(Prime Time Crime exclusive Nov. 11, 2005)

Gomery appointment raises conflict questions

By Leo Knight

“If this was about drugs, it would be called money laundering. Don’t you agree? Am I mistaken?”

– Mr. Justice John Gomery to former Chrétien aide Jean Carle

When the first report on the Liberal sponsorship scandal was released by Mr. Justice Gomery, many Canadians didn’t believe that Prime Minister Paul Martin was blameless and all the blame was laid on his predecessor Jean Chrétien, former Minister of Public Works Alfonso Gagliano, Chuck Guité and a handful of apparatchiks from the Quebec wing of the party.

On the surface of things it does seem more than a little incredible that the former Finance Minister could continue to fund the sponsorship program without understanding where the money was going.  Notwithstanding this, Gomery heaped the blame on the previous regime.

But never mind that, Gomery’s reference to money laundering is particularly poignant when one considers the Minister responsible for the program, Alfonso Gagliano, was the former accountant to Augustino Cuntrera, the de facto head of the Caruana / Cuntrera mafia family since his cousin Alfonso Caruana, was bagged up in Project Omerta by the CFSEU in Toronto.  During that time in the early ‘80s, police alleged that the Caruana/ Cuntreras laundered millions of dollars through the family’s accounts at the Montreal City and District Savings bank.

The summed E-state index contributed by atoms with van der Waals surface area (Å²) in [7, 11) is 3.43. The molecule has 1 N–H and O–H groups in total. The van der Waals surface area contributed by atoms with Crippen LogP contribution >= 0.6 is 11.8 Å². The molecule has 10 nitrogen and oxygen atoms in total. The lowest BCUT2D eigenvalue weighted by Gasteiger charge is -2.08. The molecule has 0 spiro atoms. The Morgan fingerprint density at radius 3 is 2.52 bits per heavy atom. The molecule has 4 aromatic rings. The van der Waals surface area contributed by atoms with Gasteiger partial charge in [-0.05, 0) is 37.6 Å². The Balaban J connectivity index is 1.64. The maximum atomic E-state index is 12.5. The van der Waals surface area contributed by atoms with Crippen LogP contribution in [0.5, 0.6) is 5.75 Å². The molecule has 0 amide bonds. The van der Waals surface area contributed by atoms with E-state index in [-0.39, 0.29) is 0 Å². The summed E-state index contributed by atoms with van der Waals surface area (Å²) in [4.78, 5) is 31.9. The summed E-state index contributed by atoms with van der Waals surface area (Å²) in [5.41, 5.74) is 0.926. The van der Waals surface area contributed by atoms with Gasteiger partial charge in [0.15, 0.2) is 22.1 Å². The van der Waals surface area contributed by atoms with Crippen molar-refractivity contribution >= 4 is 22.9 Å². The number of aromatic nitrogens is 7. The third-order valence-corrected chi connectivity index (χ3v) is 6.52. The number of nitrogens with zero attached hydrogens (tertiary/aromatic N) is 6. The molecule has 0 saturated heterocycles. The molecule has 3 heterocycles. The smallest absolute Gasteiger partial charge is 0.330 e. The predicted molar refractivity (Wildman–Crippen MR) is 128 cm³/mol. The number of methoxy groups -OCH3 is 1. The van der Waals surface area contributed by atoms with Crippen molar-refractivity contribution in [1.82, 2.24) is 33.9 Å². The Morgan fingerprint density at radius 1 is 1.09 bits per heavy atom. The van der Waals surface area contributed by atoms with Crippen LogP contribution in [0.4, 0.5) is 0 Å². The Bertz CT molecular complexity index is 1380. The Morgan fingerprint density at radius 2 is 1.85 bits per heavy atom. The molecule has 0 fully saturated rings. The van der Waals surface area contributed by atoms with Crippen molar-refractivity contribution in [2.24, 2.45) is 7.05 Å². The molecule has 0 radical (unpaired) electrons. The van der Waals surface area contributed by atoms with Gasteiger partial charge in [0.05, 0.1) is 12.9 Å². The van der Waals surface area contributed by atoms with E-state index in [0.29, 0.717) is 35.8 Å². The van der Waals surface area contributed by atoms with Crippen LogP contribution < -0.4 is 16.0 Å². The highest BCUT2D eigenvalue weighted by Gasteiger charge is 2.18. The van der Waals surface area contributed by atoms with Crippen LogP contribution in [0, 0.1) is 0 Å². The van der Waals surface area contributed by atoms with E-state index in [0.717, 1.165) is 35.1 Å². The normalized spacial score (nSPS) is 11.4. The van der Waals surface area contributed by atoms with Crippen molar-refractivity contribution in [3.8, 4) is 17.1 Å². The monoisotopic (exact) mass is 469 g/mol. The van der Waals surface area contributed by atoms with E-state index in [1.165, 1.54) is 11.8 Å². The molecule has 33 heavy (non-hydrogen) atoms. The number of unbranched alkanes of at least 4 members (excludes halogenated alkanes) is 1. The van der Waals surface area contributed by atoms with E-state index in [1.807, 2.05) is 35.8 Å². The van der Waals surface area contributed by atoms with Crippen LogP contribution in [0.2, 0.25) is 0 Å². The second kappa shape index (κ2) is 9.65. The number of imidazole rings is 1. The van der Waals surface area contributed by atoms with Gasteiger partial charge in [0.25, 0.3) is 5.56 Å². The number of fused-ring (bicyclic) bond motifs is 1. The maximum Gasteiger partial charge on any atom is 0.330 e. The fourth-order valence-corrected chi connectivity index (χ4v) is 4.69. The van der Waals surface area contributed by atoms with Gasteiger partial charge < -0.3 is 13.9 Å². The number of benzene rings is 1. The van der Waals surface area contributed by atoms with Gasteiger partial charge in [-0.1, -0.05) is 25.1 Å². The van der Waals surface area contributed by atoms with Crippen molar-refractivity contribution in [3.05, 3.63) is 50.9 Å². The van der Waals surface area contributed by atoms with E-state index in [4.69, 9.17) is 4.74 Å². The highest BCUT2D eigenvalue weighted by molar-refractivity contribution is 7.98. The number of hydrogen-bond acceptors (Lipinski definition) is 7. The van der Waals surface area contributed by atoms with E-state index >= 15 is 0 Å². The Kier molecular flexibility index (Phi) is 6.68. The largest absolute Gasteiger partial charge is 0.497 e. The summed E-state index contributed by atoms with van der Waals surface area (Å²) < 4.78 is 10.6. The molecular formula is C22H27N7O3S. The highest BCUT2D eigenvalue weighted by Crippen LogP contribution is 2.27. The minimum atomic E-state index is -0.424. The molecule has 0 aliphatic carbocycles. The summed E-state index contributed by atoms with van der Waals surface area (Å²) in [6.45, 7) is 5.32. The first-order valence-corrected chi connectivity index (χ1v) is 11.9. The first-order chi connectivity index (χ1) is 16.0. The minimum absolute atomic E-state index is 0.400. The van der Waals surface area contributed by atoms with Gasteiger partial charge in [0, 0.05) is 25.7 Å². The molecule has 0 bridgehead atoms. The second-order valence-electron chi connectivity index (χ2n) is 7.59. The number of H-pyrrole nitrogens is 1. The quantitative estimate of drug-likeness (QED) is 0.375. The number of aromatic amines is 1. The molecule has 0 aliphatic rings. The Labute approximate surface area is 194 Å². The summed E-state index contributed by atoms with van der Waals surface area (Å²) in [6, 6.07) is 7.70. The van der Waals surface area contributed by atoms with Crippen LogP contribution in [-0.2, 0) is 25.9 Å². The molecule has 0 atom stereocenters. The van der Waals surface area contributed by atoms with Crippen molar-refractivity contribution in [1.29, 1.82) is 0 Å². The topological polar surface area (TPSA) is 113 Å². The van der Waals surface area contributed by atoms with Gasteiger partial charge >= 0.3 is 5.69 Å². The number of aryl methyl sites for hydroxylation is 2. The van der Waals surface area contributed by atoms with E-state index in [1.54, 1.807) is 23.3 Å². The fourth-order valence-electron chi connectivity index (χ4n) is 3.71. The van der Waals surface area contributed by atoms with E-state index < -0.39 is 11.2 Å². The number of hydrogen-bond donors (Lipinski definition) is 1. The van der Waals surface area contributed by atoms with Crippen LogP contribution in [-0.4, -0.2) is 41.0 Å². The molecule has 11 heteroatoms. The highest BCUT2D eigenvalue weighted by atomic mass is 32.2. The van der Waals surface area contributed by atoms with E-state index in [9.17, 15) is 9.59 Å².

In one eight month period, RCMP Sgt. Mark Bourque established that the family laundered over $21 million through the bank. On some occasions, as described in the book Bloodlines by Antonio Nicaso and Lee Lamothe, they drove up to the bank with a pick up truck loaded with cash.

Gagliano has spent the intervening years denying his connections to the mafia as recently as last year after Frank Lino, former mob Capo turned informer, named Gagliano as a “made member” of the Bonnano family.

Now, all of this is suspicious and sleazy enough. The CEO of the bank used by the Caruana / Cuntreras at the time was Raymond Garneau, who was appointed by Paul Martin in his capacity as Finance Minister, to be a Director of the Bank of Canada.  He was fired by Jean Chrétien after he had the temerity in 2002 to suggest it was time for Chrétien to resign in favour of Martin.

A police investigator involved in the money laundering investigation said later, "I don't know how to define Mr. Garneau's conduct in those circumstances," he said. "The money of the Mafia came in handy for the banks, and everybody closed their eyes.  Even in front of the evidence."

On June 22, 2005, Mr. Justice Gomery announced he was establishing an Advisory Committee to assist him in making recommendations to government, based on the facts found in his original report, to “…prevent mismanagement of sponsorship programs and advertising activities in the future."  Garneau chairs that Advisory Committee.

Scott Newark, the former special advisor to the Ontario Attorney General said when contacted about this, “It is remarkable and disturbing that an individual with the political history and personal connections to Martin that Garneau has should have received such an appointment.”

Remarkable indeed.  And, given the connections to Martin and Gagliano, one wonders how the appointment came to be made.




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